• Quote of the Day
    "For most people, transformation is slow. It happens without you realizing it."
    Marsha Linehan, posted by Daniel

David Baxter

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TM said:
As for medication, I am for the appropriate use of medication. But I'm also against diagnosing someone with an illness and stating that there is no cure. You might as well say, "There is no hope."
I don't think so, TM. There is no "cure" for thyroid dysfunction but it can usually be managed quite well with medication. There is no "cure" for dyslexia, but one can learn to compensate for it and thereby overcome it. There is no "cure" for a host of human limitations and conditions and disorders, but I don't think that ever translates into "no hope".

It is the same for schizophrenia. It is true that there is no "cure" per se but that does not mean that it cannot be well-managed, the symptoms controlled, etc. The single most difficult problem with schizophrenia is medication compliance, because most sufferers do not believe they are ill -- that is the nature of the illness. This is also true for bipolar disorder. And it is why the prognosis for both disorders is as low as it is.

On the other hand, those who in one way or another can be convinced that they do need to remain on medication for extended periods of time to stabilize the condition do improve, without question, and some can live productive and quite happy lives. Perhaps that is why it is so important to emphasize to sufferers and their families that indeed there is no "cure" and that the best hope for a reasonably normal and happy life is to take the medication according to the instructions of your doctor.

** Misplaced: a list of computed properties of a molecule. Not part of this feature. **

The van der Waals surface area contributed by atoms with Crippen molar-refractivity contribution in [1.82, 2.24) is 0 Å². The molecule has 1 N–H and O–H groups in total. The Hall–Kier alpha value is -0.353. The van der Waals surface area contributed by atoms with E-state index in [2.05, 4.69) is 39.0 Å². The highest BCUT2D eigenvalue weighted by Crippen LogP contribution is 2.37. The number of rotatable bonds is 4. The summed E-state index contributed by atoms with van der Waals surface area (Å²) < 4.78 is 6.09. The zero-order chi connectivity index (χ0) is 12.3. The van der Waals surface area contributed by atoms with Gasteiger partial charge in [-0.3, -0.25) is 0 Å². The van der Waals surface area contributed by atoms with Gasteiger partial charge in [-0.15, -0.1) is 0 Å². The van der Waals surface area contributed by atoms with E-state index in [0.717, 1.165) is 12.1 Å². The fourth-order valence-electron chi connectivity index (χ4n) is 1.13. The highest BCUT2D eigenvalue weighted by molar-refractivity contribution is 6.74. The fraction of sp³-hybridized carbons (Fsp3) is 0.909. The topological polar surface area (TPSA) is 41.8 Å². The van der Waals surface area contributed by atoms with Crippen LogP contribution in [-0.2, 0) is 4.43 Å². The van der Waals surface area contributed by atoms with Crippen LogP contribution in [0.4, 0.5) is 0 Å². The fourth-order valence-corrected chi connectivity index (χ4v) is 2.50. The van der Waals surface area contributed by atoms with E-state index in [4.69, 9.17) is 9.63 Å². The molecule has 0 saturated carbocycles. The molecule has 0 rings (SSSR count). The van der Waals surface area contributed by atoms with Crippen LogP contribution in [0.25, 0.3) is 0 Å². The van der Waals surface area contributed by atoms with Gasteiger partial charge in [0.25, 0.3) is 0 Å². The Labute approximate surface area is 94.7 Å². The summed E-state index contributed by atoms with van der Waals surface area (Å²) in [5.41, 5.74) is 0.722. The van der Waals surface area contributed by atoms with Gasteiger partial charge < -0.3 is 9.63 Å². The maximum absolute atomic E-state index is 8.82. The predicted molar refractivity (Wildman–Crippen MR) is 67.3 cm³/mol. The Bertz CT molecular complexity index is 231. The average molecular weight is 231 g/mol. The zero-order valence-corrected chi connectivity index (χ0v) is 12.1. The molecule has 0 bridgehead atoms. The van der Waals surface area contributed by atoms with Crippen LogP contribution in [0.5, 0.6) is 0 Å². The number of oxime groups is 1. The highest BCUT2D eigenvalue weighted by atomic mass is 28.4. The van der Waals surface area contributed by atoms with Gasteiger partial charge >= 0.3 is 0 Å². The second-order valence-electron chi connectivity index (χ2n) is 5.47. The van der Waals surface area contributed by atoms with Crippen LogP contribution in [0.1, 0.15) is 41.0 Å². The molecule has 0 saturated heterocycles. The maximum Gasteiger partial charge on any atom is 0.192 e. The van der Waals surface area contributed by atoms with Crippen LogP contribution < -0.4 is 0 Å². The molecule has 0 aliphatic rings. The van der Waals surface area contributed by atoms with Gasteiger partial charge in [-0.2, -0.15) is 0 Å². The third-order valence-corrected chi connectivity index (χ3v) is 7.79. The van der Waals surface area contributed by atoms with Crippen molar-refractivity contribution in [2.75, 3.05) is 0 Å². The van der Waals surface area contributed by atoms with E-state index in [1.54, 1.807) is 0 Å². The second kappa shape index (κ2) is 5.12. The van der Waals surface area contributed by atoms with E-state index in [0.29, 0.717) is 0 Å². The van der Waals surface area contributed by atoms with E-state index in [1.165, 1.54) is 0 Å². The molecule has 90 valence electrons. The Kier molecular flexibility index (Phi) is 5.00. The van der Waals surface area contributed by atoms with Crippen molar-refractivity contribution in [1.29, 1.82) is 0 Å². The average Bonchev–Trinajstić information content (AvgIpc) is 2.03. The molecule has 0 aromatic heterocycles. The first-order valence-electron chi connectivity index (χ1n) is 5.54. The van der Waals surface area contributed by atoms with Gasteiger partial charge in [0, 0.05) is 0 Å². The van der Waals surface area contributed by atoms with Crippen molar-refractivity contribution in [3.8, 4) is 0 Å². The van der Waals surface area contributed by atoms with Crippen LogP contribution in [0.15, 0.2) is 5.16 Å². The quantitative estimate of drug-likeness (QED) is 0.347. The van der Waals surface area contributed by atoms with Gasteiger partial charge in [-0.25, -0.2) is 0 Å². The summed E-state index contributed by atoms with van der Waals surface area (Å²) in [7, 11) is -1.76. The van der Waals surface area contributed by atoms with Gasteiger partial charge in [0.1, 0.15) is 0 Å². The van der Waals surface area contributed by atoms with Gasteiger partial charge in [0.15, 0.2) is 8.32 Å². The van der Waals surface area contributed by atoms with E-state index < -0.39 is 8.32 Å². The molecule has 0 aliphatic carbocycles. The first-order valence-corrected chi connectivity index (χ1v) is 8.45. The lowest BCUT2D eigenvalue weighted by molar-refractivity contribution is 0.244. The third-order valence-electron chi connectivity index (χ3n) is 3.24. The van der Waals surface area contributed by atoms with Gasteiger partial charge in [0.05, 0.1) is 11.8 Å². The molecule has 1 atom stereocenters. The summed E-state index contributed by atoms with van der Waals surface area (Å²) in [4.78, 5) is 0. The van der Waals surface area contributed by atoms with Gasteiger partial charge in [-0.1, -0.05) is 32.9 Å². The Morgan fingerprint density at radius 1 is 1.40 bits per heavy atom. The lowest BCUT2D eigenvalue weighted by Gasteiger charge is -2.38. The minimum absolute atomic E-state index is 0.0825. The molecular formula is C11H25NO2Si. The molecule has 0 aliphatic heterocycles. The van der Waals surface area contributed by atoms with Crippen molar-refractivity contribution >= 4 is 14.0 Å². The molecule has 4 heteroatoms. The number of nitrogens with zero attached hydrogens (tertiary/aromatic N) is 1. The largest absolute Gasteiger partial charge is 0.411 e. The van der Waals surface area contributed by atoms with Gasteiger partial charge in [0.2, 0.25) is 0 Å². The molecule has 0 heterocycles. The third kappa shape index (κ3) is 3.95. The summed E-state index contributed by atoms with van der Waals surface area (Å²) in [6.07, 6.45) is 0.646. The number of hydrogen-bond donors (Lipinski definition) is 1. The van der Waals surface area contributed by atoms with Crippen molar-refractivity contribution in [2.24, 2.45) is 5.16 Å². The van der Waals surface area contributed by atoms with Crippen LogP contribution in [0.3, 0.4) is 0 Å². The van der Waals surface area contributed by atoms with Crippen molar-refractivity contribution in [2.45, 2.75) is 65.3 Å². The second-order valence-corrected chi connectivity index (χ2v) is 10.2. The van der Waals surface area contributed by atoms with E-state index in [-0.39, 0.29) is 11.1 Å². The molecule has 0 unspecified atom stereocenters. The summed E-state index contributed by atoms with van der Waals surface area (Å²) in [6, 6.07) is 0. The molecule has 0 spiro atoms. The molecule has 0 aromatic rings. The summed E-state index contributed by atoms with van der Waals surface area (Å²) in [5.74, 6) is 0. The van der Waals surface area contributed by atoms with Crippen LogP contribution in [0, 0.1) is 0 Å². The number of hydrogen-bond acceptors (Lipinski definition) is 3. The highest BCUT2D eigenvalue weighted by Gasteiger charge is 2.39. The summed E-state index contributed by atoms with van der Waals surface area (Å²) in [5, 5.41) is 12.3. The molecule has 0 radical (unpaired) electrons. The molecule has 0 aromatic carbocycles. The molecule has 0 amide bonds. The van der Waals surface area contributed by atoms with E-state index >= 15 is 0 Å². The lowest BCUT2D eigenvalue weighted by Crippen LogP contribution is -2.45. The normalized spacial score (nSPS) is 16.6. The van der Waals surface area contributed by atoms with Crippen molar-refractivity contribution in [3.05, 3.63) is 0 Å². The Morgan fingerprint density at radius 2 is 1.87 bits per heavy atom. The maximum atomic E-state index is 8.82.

Daniel

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The single most difficult problem with schizophrenia is medication compliance, because most sufferers do not believe they are ill -- that is the nature of the illness.

In the US, it seems that medication compliance may be the primary concern of "Assertive Community Treatment," in which there are no more than 10 clients closely monitored by one person:

"ACT participants usually are people with schizophrenia, other psychotic disorders (e.g., schizoaffective disorder), and bipolar disorder (manic-depressive illness)..."
NAMI: Assertive Community Treatment
 

HA

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Daniel,

Yes, lack of insight or "anosognosia" is the reason we need Assertive Community Treatment Teams Or ACT teams.

My son lives in a group home and is in treatment with an ACT team. I'm still not sure about the benefits to him yet. This has only been in place for almost a year now. ACT teams, in theory, help people to live in the community. I'm still assessing our experience.

My son has very little insight into his need for medication and has delusions about the medication. Unfortunately, he has spent about 6 of the 8 yrs he has been ill, in the hospital.

While I believe that a cure will eventually be found, I am greatful for the small steps he is able to take on his personal journey with this illness.

People who live with this illness deserve a great deal of recognition for their strength to persevere with not only their symptoms but also the stigma and misunderstanding in our society.

Cheers
Judy
 

David Baxter

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Admin note:

This thread was created from posts split from a thread on a slightly different topic ("What are the odds?"), in order to preserve the original intent of the originating thread.
 

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